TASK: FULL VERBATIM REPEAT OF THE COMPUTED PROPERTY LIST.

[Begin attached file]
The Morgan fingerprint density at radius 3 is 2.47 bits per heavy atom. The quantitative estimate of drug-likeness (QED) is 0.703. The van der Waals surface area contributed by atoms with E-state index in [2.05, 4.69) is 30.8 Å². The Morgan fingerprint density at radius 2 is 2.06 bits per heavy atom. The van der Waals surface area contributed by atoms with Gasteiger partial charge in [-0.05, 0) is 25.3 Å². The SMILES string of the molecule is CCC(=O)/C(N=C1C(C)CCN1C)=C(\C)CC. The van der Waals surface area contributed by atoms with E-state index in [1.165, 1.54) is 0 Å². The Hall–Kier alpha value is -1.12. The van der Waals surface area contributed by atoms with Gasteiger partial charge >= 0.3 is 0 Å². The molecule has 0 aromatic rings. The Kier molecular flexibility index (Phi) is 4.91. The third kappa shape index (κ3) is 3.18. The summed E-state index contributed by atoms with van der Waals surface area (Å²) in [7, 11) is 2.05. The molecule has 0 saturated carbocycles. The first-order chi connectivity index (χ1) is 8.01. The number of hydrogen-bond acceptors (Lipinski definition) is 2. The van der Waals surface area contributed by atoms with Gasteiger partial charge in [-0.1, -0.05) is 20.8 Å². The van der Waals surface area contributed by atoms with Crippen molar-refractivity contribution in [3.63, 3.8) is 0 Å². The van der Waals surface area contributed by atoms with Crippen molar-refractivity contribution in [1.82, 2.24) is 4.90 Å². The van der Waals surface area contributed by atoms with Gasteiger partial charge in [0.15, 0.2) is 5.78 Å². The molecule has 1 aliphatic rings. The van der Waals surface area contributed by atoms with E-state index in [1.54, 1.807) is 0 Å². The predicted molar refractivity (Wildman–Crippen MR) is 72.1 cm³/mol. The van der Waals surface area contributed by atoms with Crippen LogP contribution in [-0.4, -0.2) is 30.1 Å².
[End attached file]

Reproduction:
The Morgan fingerprint density at radius 3 is 2.47 bits per heavy atom. The quantitative estimate of drug-likeness (QED) is 0.703. The van der Waals surface area contributed by atoms with E-state index in [2.05, 4.69) is 30.8 Å². The Morgan fingerprint density at radius 2 is 2.06 bits per heavy atom. The van der Waals surface area contributed by atoms with Gasteiger partial charge in [-0.05, 0) is 25.3 Å². The SMILES string of the molecule is CCC(=O)/C(N=C1C(C)CCN1C)=C(\C)CC. The van der Waals surface area contributed by atoms with E-state index in [1.165, 1.54) is 0 Å². The Hall–Kier alpha value is -1.12. The van der Waals surface area contributed by atoms with Gasteiger partial charge >= 0.3 is 0 Å². The molecule has 0 aromatic rings. The Kier molecular flexibility index (Phi) is 4.91. The third kappa shape index (κ3) is 3.18. The summed E-state index contributed by atoms with van der Waals surface area (Å²) in [7, 11) is 2.05. The molecule has 0 saturated carbocycles. The first-order chi connectivity index (χ1) is 8.01. The number of hydrogen-bond acceptors (Lipinski definition) is 2. The van der Waals surface area contributed by atoms with Gasteiger partial charge in [-0.1, -0.05) is 20.8 Å². The van der Waals surface area contributed by atoms with Crippen molar-refractivity contribution in [3.63, 3.8) is 0 Å². The van der Waals surface area contributed by atoms with Crippen molar-refractivity contribution in [1.82, 2.24) is 4.90 Å². The van der Waals surface area contributed by atoms with Gasteiger partial charge in [0.15, 0.2) is 5.78 Å². The molecule has 1 aliphatic rings. The van der Waals surface area contributed by atoms with E-state index in [1.54, 1.807) is 0 Å². The predicted molar refractivity (Wildman–Crippen MR) is 72.1 cm³/mol. The van der Waals surface area contributed by atoms with Crippen LogP contribution in [-0.4, -0.2) is 30.1 Å².